What recommendations would you give to potential OER authors?
In addition to the licensing of their own content in as open a manner as possible (described in our book chapter on open science & education it is definitely worthwhile to network with other OER newcomers and experts. I myself was at an OER event in Berlin for the first time in 2014 and have been attending conferences and festivals such as the OER camps ever since. OER now stands for a community in which people exchange ideas and help each other. The “Open educational resources in German-speaking countries” Facebook group is also very active.
OER are formally defined by open licenses, but in the end they are much more than that. This is why the community also prefers to speak of open educational practices. This should illustrate that everyone needs to find their own everyday strategies for dealing with OER, especially in interactions between students and teachers. OER can also be used for classical teacher-centred learning, but it is much more exciting to combine the open material with “remix” experiments.
How could the emergence of OER be promoted even further?
Here we have to distinguish between OER in higher education – like our textbook – and OER in schools. In the higher education sector, the topic of OER should be dealt with during postgraduate education. Young scientists create a great deal of slide decks and other educational materials. Due to rapid staff turnover, these scientists are unfortunately often forced to start “from scratch”. If this material could be found openly available under licence online, it would save these scientists a great deal of effort, which they could in turn devote to their own training and research.
OER could be promoted even more extensively in schools. Together with Leonhard Dobusch, I have recently developed several OER scenarios for North Rhine-Westphalia (NRW).
For example, we consider the targeted public invitation to tender and pre-financing of OER books to be promising. Usage-based refinancing of OER books, comparable to the model of copyright collecting societies such as GEMA, would also be conceivable. The widespread availability of OER textbooks could also be achieved by linking textbook approval in NRW to an OER clause.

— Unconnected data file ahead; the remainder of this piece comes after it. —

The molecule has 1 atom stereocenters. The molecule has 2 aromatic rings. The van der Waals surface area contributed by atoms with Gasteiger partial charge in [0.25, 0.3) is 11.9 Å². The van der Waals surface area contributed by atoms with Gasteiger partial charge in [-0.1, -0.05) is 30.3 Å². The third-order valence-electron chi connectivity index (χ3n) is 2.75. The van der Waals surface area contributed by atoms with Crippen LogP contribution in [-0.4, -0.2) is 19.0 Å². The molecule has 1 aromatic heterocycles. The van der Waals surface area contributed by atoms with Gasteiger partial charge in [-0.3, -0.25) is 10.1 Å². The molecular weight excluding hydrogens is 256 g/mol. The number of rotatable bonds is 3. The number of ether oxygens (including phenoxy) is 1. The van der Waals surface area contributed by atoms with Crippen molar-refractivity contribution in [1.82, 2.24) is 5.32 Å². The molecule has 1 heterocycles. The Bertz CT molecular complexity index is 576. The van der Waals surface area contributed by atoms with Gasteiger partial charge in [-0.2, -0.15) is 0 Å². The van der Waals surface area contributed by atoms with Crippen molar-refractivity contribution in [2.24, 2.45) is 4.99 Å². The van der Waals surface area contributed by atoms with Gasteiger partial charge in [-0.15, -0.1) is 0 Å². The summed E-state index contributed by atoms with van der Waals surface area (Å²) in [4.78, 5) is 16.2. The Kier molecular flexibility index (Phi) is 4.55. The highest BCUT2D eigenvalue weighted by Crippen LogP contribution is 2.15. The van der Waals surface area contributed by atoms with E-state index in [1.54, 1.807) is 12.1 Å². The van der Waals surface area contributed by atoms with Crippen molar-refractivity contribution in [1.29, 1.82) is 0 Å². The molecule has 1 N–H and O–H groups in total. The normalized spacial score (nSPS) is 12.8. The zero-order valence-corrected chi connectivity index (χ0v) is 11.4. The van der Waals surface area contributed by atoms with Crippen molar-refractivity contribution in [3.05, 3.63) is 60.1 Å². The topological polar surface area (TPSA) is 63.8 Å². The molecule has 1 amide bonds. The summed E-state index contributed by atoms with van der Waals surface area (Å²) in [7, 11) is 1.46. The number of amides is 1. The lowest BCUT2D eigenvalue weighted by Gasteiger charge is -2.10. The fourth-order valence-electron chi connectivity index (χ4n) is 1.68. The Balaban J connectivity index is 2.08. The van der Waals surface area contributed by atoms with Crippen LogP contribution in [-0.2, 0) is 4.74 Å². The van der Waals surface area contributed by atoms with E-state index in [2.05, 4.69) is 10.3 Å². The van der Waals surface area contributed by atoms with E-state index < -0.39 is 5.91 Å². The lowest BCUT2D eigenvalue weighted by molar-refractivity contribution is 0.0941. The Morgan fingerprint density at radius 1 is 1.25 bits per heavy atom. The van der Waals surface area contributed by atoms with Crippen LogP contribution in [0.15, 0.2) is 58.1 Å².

What should be done to open young people’s minds to science even more and to promote open science in your opinion?
I think it is important to introduce the topic of open science as early as undergraduate studies, at the latest during scientific training. The best way to do this is to experiment with openness practices in a protected environment. I also consider it an important step to acknowledge and value open science efforts in job placement and contract negotiations as a commitment to better teaching and further development of our own specialist community. Explicitly, failed open science experiments must also be included in this process, because ultimately openness is not an end in itself, but a means.
Dr Maximilian Heimstädt (@heimstaedt) is a postdoctoral researcher at the Reinhard-Mohn Institute for Corporate Management, Witten/Herdecke University. He is interested in how organisations deal with the ever-increasing demands for transparency and utilise this creatively in some instances. He is currently conducting research on the regulation of algorithmic decision-making systems and is committed to the promotion of open educational resources in schools and during participation in academic activities.